Inside Penn

In brief, what’s happening at Penn—whether it’s across campus or around the world.

Filter Stories

Displaying 61 - 70 of 1173
  • Community immersion as distance learning

    Community immersion classes are central to teaching nursing students about social determinants of health. But what happens when on-site engagement is suspended due to a pandemic? To adhere to social distancing guidelines during the COVID-19 outbreak, the School of Nursing moved its “Addressing the Social Determinants of Health: Community Engagement Immersion” class from an in-person community health education course to a distance-learning experience.

    FULL STORY AT Penn Nursing News

  • Virtual trainings get Narcan into the hands of those who need it

    Twice over the past six months, the Chester County Hospital’s Opioid Use Disorder Task Force partnered with Chester County Drug and Alcohol Services and Good Fellowship Ambulance & EMS Training Institute to host a public Zoom presentation and discussion about opioids, overdoses, Narcan, and local treatment resources. 

    FULL STORY AT Penn Medicine News

  • Nader Engheta awarded Isaac Newton Medal and Prize

    The H. Nedwill Ramsey Professor in Electrical and Systems Engineering, Bioengineering and Materials Science and Engineering has been awarded the 2020 Isaac Newton Medal and Prize by the Institute of Physics, the professional body and scholarly society for physics in the UK and Ireland.

    FULL STORY AT Penn Engineering Today

  • Will white noise cure your COVID insomnia?

    Increased stress and anxiety of the COVID-19 pandemic is exacerbating sleep issues. That’s why many people rely on the low, static buzz of a sleep sound machine or smartphone application when they can’t sleep. White noise is not only purported to mask disruptive noises, but also to be a non-pharmacological approach for promoting sleep and improving its quality.

    FULL STORY AT Penn Medicine News

  • New program to focus on serving vulnerable populations

    Penn Dental Medicine has plans to launch an innovative postdoctoral training program in general dentistry designed to educate dental residents in primary dental care for vulnerable and underserved patients. 

    FULL STORY AT Penn Dental Medicine

  • Penn Engineering and CHOP Researchers receive $6 million grant to make AI more resilient to attacks

    A team of researchers from the School of Engineering and Applied Science and the Children’s Hospital of Pennsylvania (CHOP) have been awarded a five-year, $6 million Multidisciplinary University Research Initiative grant with their proposal, “Robust Concept Learning and Lifelong Adaptation Against Adversarial Attacks,” which will leverage insights from human cognitive development to make artificial intelligence systems better at protecting themselves from malicious disruptions.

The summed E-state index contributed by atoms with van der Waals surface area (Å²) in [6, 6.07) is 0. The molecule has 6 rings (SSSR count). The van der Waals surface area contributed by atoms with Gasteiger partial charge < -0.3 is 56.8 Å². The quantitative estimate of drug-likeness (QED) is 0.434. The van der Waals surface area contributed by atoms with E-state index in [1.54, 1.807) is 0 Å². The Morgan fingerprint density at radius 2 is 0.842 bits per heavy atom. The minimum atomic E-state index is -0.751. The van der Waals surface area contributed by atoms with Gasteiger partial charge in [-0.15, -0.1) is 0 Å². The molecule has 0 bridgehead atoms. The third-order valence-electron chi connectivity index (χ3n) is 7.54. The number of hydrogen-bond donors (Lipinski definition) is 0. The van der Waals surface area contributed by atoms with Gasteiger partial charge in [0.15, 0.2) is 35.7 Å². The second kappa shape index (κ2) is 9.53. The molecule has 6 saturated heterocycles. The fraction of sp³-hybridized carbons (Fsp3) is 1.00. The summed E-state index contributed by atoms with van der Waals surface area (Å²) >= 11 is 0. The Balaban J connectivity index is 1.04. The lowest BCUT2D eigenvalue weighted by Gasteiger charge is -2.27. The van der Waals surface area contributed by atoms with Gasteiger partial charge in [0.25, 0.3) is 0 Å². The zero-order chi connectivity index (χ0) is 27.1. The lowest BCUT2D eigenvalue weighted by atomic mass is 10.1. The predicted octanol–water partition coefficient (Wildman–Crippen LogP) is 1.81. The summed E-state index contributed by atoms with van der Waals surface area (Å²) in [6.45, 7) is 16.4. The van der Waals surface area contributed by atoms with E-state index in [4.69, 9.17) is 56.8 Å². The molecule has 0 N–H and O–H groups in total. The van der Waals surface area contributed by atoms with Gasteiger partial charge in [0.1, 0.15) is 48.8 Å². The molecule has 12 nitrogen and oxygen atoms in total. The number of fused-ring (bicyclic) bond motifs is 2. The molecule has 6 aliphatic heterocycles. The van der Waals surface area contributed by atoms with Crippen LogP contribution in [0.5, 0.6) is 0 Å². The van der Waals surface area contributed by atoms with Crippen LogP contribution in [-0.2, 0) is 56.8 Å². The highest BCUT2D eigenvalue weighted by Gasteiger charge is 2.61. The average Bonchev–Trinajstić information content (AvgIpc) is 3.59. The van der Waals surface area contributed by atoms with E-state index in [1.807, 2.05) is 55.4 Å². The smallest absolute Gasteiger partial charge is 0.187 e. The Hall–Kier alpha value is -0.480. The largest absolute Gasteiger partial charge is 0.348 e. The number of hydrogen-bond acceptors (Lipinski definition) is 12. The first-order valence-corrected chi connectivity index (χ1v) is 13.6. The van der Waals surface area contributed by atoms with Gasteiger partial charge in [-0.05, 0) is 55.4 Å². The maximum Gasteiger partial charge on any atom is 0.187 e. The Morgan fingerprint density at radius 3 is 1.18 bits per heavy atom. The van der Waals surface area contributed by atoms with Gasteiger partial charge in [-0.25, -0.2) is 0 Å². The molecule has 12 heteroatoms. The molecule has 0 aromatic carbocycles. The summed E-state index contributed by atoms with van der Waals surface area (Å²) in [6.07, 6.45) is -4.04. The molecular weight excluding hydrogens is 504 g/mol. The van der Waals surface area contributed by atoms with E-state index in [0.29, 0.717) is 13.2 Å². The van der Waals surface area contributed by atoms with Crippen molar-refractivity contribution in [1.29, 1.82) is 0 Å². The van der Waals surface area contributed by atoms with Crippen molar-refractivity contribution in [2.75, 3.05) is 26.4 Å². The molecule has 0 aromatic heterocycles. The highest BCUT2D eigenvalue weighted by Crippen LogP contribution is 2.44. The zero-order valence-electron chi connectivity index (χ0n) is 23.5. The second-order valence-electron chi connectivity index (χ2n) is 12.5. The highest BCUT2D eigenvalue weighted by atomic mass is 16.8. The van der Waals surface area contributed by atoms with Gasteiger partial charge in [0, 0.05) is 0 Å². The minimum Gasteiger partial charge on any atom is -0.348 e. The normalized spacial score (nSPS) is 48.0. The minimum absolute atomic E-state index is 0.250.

FULL STORY AT Penn Engineering Today

  • Proton therapy for lung cancer may help reduce risk of heart diseases

    In new study from Penn Medicine, a retrospective trial of more than 200 patients found mini-strokes were significantly less common among patients who underwent proton therapy versus conventional photon-based radiation therapy. Proton therapy patients also experienced fewer heart attacks.

    FULL STORY AT Penn Medicine News

  • Researchers show potential to predict whether pain will be acute or persistent

    How an individual will experience a painful incident comes down to the complex, variable connections formed between several different parts of the brain, which had previously been unpredictable. A team of Penn researchers has shown a way to make such predictions about brain connections from the pattern of neural connections that begin to take shape soon after the first onset of pain. 

    FULL STORY AT Penn Engineering Today

  • How venture capitalists can support Black entrepreneurs

    The debut of Beyond Business, a series of discussions streamed live on Wharton’s LinkedIn page, covers the topic of investing capital in a time of systemic racism, and how venture capitalists can create new patterns for investing and analysis.

    FULL STORY AT Knowledge@Wharton

  • The polling problem: Yphtach Lelkes on why political polls can be misleading

    Annenberg School for Communication Assistant Professor Yphtach Lelkes breaks down why polling numbers show a strong likelihood that one candidate will win, despite the actual percentages of voters being quite close, and why this leads to political hobbyism and can even swing the results of an election.

    FULL STORY AT Annenberg School for Communication